Generating a Story For Your Tabletop Game
Being a DM (Dungeon Master, or Narrator, or Storyteller, or Game Master) is a lot like being a doctor – you’re always “practicing.” I don’t claim to be an expert DM, because I think you never really stop learning. Running a tabletop game has an infinite ceiling of quality – you could always put in more time, more effort, more props, more music, more clever scenarios and world building.
There is no “perfect” DM because there is no perfect game. It’s one of the more maddening aspects of running a live RPG game for your friends – you will never be prepared enough. You’ll never know enough. You’ll never have exactly the perfect pacing. You can’t, for obvious reasons – a live tabletop game is inherently unpredictable, and it becomes less predictable at an exponential rate.
The players can go left when you think they’ll go right, they’ll walk up and try to negotiate with the mummy you’d thought they’d kill with fire on sight. They’ll love the villains you’d thought they’d hate, they’ll despise the cool NPCs you knew for sure they’d ally with. A scene you thought would take an hour takes 2 minutes, and a “funny barfight” you threw in the middle of the adventure to mix it up becomes a killing spree with the entire town-watch chasing the heroes through the streets.
Life and work have put me out of the DM game for awhile, but I’ve decided recently to jump back into the waters. And as I prepare for the worst, I thought I’d share some tips I’ve collected over many years of mastering dungeons. Today, let’s talk about story.
Coming Up With the Story
Telling a story in a tabletop game is one of the trickier bits, and many people never quite get a handle on it. You have to remember that you aren’t penning a novel, or a screenplay. In fact, if you’re deadset on telling exactly a specific story, you’re better off just writing a book and sparing yourself the heartbreak.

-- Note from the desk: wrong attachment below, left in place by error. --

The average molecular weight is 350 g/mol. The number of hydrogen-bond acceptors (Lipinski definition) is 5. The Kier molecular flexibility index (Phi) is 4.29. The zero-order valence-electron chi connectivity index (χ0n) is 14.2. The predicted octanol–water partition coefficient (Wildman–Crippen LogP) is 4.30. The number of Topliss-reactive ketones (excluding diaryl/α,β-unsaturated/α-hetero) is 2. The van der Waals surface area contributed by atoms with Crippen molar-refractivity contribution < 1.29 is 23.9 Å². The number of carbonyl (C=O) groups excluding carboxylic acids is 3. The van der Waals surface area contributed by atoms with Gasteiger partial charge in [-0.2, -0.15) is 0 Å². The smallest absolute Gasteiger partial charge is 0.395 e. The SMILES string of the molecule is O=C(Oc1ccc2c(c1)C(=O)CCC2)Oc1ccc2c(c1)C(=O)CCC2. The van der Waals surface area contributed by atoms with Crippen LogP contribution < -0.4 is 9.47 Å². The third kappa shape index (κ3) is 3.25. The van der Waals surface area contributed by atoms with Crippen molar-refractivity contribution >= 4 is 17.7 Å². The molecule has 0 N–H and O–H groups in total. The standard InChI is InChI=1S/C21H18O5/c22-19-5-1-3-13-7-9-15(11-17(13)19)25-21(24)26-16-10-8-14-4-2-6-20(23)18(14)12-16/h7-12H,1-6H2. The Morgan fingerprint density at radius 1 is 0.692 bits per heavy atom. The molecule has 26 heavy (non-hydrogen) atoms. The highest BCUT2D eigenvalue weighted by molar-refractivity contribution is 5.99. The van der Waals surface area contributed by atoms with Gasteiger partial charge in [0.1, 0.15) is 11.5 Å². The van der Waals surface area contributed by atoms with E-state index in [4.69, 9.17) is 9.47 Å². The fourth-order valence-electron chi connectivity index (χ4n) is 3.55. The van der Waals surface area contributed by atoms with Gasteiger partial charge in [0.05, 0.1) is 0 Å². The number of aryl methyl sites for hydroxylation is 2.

You don’t have to craft the most original story in the world to make it completely memorable and fun. Remember, your players are just as responsible for the storyline as your are – they make the decisions, they write all the main character dialogue. Their very presence ensures a unique story – no other book, movie, or tabletop game on the planet is going to have the exact same combo of people from the exact same backgrounds with the exact same preferences. The story is going to end up unique whether you want it to or not.
Because of this inherent uniqueness, don’t be afraid to make your job a little easier – in short, steal. Hijack every story idea you can. Do you like the movie “Tombstone?” Of course you do. Start the game with the PCs traveling through a town where the Sheriff is killed, and there’s no one around to take the job. They’ll naturally step up. Throw in some minor crimes to solve or domestic squabbles to break up (your PCs will enjoy the power). Then, escalate to a gang (like the cowboys in Tombstone) calling them out in their own personal OK Corral. After an epic fight, while the PCs are cooling off, have the gang assassinate a beloved NPC. The PCs will want vengeance. They’ll chase the gang through the countryside. Bing bang boom. You’ve got a fun adventure that’ll end up unique because the PCs are going to throw you curve balls.